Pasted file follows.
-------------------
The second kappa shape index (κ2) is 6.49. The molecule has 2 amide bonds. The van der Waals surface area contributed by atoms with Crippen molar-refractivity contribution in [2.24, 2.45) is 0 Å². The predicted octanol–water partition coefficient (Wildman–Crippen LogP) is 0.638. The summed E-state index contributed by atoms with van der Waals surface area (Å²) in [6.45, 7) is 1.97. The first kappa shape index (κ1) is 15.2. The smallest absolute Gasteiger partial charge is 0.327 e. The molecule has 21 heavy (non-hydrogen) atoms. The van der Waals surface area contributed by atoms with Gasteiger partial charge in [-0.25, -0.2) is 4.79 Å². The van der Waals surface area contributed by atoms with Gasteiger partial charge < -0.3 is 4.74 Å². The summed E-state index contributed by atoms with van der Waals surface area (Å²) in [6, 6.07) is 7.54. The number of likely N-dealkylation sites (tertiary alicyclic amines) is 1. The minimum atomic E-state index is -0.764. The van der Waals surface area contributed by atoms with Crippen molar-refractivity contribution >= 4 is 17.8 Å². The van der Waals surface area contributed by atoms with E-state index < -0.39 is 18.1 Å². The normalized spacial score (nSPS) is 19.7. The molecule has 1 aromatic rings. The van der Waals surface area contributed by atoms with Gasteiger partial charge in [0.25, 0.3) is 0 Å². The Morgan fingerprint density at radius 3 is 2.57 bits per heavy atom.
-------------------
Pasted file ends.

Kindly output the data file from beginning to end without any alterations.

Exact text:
The second kappa shape index (κ2) is 6.49. The molecule has 2 amide bonds. The van der Waals surface area contributed by atoms with Crippen molar-refractivity contribution in [2.24, 2.45) is 0 Å². The predicted octanol–water partition coefficient (Wildman–Crippen LogP) is 0.638. The summed E-state index contributed by atoms with van der Waals surface area (Å²) in [6.45, 7) is 1.97. The first kappa shape index (κ1) is 15.2. The smallest absolute Gasteiger partial charge is 0.327 e. The molecule has 21 heavy (non-hydrogen) atoms. The van der Waals surface area contributed by atoms with Gasteiger partial charge in [-0.25, -0.2) is 4.79 Å². The van der Waals surface area contributed by atoms with Gasteiger partial charge < -0.3 is 4.74 Å². The summed E-state index contributed by atoms with van der Waals surface area (Å²) in [6, 6.07) is 7.54. The number of likely N-dealkylation sites (tertiary alicyclic amines) is 1. The minimum atomic E-state index is -0.764. The van der Waals surface area contributed by atoms with Crippen molar-refractivity contribution >= 4 is 17.8 Å². The van der Waals surface area contributed by atoms with E-state index < -0.39 is 18.1 Å². The normalized spacial score (nSPS) is 19.7. The molecule has 1 aromatic rings. The van der Waals surface area contributed by atoms with Gasteiger partial charge in [0.25, 0.3) is 0 Å². The Morgan fingerprint density at radius 3 is 2.57 bits per heavy atom.